The most important reason for rejection in the first phase involves an absence of personal ‘click’, a lack of long-term development in the client-accountant relation and a lack of visibility. In the early stages it seems important to focus on building long-term relationships and contact different client groups. In the second phase, insufficient matching with clients’ expectations (with regard to contents and specific clients’ needs) is a major reason for rejection. It is therefore crucial to develop an adequate view of the different client requirements by listening carefully, seeking dialogue with various client groups and showing empathy. Results show that in the third phase, not only is a low-quality presentation that lacks enthusiasm considered an important reason for rejection, but also uncertainty about the team composition and the ‘feeling’ with the lead partner. Therefore during the final phase it is of crucial importance to perform a presentation that shows confidence that will stimulate and challenge the client, that addresses the client’s specific needs and that offers customization. The team must be balanced in composition with the lead partner playing a primary role.

PRACTICAL IMPLICATIONS
Our study shows that the client will not be satisfied with an accountant who only excels in performing an audit of the financial statements. Rather, entering into client relationships and managing the expectations of the client are central to surviving tendering processes. Therefore a key challenge for the Accountant would be to find a way to build effective relationships within the framework of more stringent regulations. Especially in the preliminary stages, improvement is often possible. Usually, relatively more energy is invested in the final phase of the tendering process, often due to time constraints, while substantial opportunities lie in the trajectory leading up to that phase. This can be done through all kinds of meetings. Also, relations can be kept informed of developments in the market by sending out sectorspecific publications. Moreover, accountancy firms could plan this task as a more regular part of their duties. A different reward structure from the one that is currently in place could encourage accountants to invest more time in tendering processes. In addition, more attention should be paid to the tendering process during the training of accountants.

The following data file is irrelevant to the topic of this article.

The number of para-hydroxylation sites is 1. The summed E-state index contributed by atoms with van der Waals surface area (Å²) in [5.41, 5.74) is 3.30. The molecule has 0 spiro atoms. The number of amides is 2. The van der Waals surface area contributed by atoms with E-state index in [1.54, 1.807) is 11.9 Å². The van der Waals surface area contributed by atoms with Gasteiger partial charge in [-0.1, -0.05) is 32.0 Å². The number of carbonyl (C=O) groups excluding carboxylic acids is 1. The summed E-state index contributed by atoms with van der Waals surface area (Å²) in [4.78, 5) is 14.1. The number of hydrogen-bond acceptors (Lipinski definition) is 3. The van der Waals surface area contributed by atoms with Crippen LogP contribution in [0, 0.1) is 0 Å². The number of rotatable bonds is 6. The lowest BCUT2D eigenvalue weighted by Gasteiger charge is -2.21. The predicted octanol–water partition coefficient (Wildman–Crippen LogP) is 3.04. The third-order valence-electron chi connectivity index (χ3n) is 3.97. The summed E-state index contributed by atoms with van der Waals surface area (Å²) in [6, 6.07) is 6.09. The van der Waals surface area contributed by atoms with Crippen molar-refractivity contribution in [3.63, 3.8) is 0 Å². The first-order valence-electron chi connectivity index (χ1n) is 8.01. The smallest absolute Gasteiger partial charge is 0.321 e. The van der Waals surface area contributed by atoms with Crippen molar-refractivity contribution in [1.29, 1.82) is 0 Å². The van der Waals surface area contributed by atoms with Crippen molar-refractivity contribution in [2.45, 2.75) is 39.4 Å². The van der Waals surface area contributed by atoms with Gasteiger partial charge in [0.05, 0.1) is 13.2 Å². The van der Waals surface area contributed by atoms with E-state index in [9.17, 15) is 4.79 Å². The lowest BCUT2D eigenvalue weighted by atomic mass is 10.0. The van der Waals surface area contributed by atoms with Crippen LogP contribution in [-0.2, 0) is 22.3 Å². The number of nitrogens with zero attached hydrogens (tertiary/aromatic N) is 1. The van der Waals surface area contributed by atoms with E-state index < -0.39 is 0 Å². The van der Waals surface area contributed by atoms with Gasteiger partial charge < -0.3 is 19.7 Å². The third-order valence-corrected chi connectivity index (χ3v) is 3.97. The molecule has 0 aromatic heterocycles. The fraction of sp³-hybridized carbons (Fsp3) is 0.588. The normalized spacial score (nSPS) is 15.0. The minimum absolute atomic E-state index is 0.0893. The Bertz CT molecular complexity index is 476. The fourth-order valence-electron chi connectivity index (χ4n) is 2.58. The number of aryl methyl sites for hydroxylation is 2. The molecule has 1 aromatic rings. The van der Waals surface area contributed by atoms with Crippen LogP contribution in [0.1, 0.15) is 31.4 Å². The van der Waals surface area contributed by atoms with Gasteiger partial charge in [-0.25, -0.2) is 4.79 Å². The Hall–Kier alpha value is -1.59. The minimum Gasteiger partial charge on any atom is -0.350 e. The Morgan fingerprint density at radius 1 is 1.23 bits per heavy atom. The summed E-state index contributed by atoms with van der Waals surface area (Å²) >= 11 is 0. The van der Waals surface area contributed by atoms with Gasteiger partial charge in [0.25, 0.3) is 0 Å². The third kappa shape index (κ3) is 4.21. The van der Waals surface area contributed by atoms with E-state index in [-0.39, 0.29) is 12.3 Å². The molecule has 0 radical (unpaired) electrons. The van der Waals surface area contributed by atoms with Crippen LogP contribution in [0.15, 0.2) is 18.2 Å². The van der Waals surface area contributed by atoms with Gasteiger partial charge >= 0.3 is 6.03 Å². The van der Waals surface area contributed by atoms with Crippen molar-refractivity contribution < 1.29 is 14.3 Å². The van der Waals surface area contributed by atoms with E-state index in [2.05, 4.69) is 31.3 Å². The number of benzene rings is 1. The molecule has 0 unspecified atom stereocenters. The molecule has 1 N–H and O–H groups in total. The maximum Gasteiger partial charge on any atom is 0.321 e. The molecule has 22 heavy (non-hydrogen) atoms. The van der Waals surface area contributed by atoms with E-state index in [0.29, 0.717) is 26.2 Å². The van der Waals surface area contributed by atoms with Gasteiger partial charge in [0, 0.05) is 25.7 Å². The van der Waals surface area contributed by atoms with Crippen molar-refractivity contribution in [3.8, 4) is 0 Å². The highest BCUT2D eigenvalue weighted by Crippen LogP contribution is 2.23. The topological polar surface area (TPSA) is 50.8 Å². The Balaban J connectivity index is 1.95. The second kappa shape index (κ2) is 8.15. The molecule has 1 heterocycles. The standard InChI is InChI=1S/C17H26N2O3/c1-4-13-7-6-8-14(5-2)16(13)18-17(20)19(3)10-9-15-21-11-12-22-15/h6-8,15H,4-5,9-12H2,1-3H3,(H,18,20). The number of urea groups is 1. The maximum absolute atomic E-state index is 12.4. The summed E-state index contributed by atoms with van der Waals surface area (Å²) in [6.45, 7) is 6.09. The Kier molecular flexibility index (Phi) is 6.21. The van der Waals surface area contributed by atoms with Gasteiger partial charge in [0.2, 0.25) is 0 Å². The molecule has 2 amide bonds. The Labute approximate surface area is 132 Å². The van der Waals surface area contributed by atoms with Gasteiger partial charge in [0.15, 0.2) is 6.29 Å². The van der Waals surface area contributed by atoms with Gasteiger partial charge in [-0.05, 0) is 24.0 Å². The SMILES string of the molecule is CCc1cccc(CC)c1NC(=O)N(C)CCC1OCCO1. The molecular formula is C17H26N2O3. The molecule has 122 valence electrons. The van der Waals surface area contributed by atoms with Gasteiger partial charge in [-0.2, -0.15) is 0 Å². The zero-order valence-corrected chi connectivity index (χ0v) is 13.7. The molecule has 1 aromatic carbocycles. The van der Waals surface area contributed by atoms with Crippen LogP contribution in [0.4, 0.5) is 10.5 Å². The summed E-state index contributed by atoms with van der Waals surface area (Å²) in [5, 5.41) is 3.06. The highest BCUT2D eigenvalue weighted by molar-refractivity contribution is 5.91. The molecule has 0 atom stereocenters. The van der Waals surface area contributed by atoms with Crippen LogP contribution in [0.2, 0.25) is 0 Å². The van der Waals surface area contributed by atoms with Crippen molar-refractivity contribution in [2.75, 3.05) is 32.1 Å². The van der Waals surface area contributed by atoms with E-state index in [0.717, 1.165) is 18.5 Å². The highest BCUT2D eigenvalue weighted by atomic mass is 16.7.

This article is based on an original research paper published in MAB: Taminiau, Y.T.A., H.S. Heusinkveld and B. Roos. 2014. Het accountancytenderproces, en het belang van een gefaseerde klantrelatiestrategie. Maandblad voor Accountancy en Bedrijfseconomie, 88(4): 115-126.

For further inquiries about the research project, please contact Dr. Yvette Taminiau (y.taminiau@vu.nl) or Dr. Stefan Heusinkveld (s.heusinkveld@vu.nl)

REFERENCES
Fédération des Experts comptables Européens (FEE). 2013. Auditor selection: Towards best practices. http:// www.fee.be/images/Auditor_selection_Towards_best_ practices_1310.pdf.
Gendron, Y., R. Suddaby, and H. Lam, H. 2006. An examination of the ethical commitment of professional accountants to auditor independence. Journal of Business Ethics, 64(2): 169-193.
Kubr, M. 2002. Management consulting: A guide to the profession (4th ed.). Geneva: International Labour Office.
Nederlandse Beroepsorganisatie van Accountants [The Netherlands Institute of Chartered Accountants, NBA] 2012, 28 March. Wat doet een accountant? [What does an accountant do?] http://www.eenaccountantzietalles.nl/Wat-doet-eenaccountant/ wat-doet-een-accountant/.
O’Mahoney, J. S. Heusinkveld and C. Wright. 2013. Commodifying the commodifiers: The impact of procurement on management knowledge. Journal of Management Studies, 50(2): 204-253.
Suddaby, R., and R. Greenwood. 2001. Colonizing knowledge: Commodification as a dynamic of jurisdictional expansion in professional service firms. Human Relations, 54(7): 933-953.